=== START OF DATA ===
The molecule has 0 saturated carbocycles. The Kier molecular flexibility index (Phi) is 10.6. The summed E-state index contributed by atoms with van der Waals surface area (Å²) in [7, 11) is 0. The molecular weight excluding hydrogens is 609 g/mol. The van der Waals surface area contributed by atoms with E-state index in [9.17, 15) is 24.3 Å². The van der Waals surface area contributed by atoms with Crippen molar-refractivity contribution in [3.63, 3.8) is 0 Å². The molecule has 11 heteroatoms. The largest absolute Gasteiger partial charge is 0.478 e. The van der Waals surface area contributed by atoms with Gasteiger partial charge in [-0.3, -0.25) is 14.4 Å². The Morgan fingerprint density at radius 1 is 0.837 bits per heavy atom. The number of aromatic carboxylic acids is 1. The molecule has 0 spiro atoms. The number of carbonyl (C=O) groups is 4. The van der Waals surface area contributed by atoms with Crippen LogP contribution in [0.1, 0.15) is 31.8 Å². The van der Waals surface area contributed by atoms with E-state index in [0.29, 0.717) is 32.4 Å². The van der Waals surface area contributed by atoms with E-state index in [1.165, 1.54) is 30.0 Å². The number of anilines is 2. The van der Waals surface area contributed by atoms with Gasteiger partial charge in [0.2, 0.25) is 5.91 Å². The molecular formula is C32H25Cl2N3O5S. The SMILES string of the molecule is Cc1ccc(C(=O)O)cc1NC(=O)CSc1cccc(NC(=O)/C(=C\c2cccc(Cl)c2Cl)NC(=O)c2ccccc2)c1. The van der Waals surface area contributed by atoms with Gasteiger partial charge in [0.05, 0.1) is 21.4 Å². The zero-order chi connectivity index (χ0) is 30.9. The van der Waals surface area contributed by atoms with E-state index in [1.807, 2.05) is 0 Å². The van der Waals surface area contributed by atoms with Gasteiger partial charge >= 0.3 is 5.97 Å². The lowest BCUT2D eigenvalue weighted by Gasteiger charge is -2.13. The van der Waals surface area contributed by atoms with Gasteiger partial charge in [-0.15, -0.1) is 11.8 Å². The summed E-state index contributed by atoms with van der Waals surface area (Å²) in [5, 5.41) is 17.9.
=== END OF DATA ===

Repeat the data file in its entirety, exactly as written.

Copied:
The molecule has 0 saturated carbocycles. The Kier molecular flexibility index (Phi) is 10.6. The summed E-state index contributed by atoms with van der Waals surface area (Å²) in [7, 11) is 0. The molecular weight excluding hydrogens is 609 g/mol. The van der Waals surface area contributed by atoms with E-state index in [9.17, 15) is 24.3 Å². The van der Waals surface area contributed by atoms with Crippen molar-refractivity contribution in [3.63, 3.8) is 0 Å². The molecule has 11 heteroatoms. The largest absolute Gasteiger partial charge is 0.478 e. The van der Waals surface area contributed by atoms with Gasteiger partial charge in [-0.3, -0.25) is 14.4 Å². The Morgan fingerprint density at radius 1 is 0.837 bits per heavy atom. The number of aromatic carboxylic acids is 1. The molecule has 0 spiro atoms. The number of carbonyl (C=O) groups is 4. The van der Waals surface area contributed by atoms with Crippen LogP contribution in [0.1, 0.15) is 31.8 Å². The van der Waals surface area contributed by atoms with E-state index in [0.29, 0.717) is 32.4 Å². The van der Waals surface area contributed by atoms with E-state index in [1.165, 1.54) is 30.0 Å². The number of anilines is 2. The van der Waals surface area contributed by atoms with Gasteiger partial charge in [0.2, 0.25) is 5.91 Å². The molecular formula is C32H25Cl2N3O5S. The SMILES string of the molecule is Cc1ccc(C(=O)O)cc1NC(=O)CSc1cccc(NC(=O)/C(=C\c2cccc(Cl)c2Cl)NC(=O)c2ccccc2)c1. The van der Waals surface area contributed by atoms with Gasteiger partial charge in [0.05, 0.1) is 21.4 Å². The zero-order chi connectivity index (χ0) is 30.9. The van der Waals surface area contributed by atoms with E-state index in [1.807, 2.05) is 0 Å². The van der Waals surface area contributed by atoms with Gasteiger partial charge >= 0.3 is 5.97 Å². The lowest BCUT2D eigenvalue weighted by Gasteiger charge is -2.13. The van der Waals surface area contributed by atoms with Gasteiger partial charge in [-0.15, -0.1) is 11.8 Å². The summed E-state index contributed by atoms with van der Waals surface area (Å²) in [5, 5.41) is 17.9.